This thesis studies upper jaw protrusion in carassius auratus (goldfish), a type of Cypriniformes. The presence of a unique sesamoid bone called kinethmoid, suspended by a network of ligaments, allows for more flexibility and longer periods of sustained suction flow speeds in Cypriniformes. Previous researchers used XROMM software to visualize highly accurate (±0.1 mm) re-animations of a carp’s 3D bones in vivo and EMG graphs to visualize muscle activation patterns. Based on those results, this thesis takes a reverse approach by building a working 3D model of a goldfish’s mouth and simulating it using Adams, a multibody dynamics software program. Since all buccal (mouth) parts act in synchrony during each feeding session, this simulation process allows us to vary one parameter at a time and observe how changes in each parameter affect the overall feeding process. Individual bone measurements taken in the lab were translated into a 3D model using Solidworks. The model consisted of five main bones, two maxillary muscles, A1α and A1β; and a network of ligaments that were modelled as linear springs. Four parameters were tested against mouth opening results. They were A1α, A1β, initial kinethmoid position and initial dentary position. The initial position of the dentary was a primary influence in opening the mouth regardless of the amount of A1 maxillary forces applied. At a minimum dentary angle of 49°, the mouth opened for as little as 1 dyne of A1β force. Also, increasing values of A1β as opposed to changing kinethmoid’s starting position had a greater effect on dentary rotation. A1α was the main driver in rotating the kinethmoid while increasing initial kinethmoid position from 130° to 150° increased the total rotational displacement of the kinethmoid by about 45°. All angles are measured counterclockwise to the part’s anteroposterior axis. Both actions led to protruding the premaxilla forward and opening of the mouth. The 5 kinematic patterns were on par with past experimental results, thereby validating the approach taken to creating a realistic 3D model.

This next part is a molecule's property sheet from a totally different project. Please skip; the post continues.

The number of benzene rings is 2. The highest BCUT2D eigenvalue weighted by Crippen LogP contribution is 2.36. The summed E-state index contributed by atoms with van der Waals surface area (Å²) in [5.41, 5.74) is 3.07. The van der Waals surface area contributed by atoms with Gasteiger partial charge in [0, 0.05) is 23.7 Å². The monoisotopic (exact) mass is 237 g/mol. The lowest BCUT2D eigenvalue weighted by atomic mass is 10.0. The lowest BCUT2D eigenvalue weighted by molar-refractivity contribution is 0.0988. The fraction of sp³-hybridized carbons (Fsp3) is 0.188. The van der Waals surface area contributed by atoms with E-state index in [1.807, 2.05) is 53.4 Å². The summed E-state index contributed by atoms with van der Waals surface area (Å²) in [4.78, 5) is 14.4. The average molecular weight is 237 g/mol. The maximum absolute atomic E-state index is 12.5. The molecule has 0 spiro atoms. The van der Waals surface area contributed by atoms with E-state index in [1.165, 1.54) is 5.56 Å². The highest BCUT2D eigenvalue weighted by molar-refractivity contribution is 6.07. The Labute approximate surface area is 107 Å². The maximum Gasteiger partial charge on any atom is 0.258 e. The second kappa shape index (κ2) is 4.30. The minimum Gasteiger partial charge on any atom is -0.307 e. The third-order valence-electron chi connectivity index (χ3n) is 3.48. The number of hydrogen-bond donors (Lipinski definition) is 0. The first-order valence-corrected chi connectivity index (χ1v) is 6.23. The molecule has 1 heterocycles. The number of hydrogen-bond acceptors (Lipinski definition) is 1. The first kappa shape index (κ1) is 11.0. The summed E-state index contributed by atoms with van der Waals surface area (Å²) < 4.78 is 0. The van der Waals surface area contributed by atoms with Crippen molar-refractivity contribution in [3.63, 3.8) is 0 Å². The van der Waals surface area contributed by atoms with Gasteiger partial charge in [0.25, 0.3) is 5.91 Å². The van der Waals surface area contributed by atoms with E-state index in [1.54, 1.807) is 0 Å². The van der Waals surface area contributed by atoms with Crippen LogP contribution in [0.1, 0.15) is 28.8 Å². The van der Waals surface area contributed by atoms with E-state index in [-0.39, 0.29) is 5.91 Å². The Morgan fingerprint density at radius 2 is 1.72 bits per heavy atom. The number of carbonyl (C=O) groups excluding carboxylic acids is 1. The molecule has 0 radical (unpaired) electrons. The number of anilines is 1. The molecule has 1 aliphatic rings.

Library of Congress Subject Headings

Goldfish--Anatomy--Computer simulation; Jaws--Computer simulation; Three-dimensional modeling

Publication Date


Document Type


Student Type


Degree Name

Mechanical Engineering (MS)

Department, Program, or Center

Mechanical Engineering (KGCOE)


Steven Day

Advisor/Committee Member

Agamemnon Crassidis

Advisor/Committee Member

L. Patricia Hernandez


Physical copy available from RIT's Wallace Library at QL638.C94 T74 2016


RIT – Main Campus

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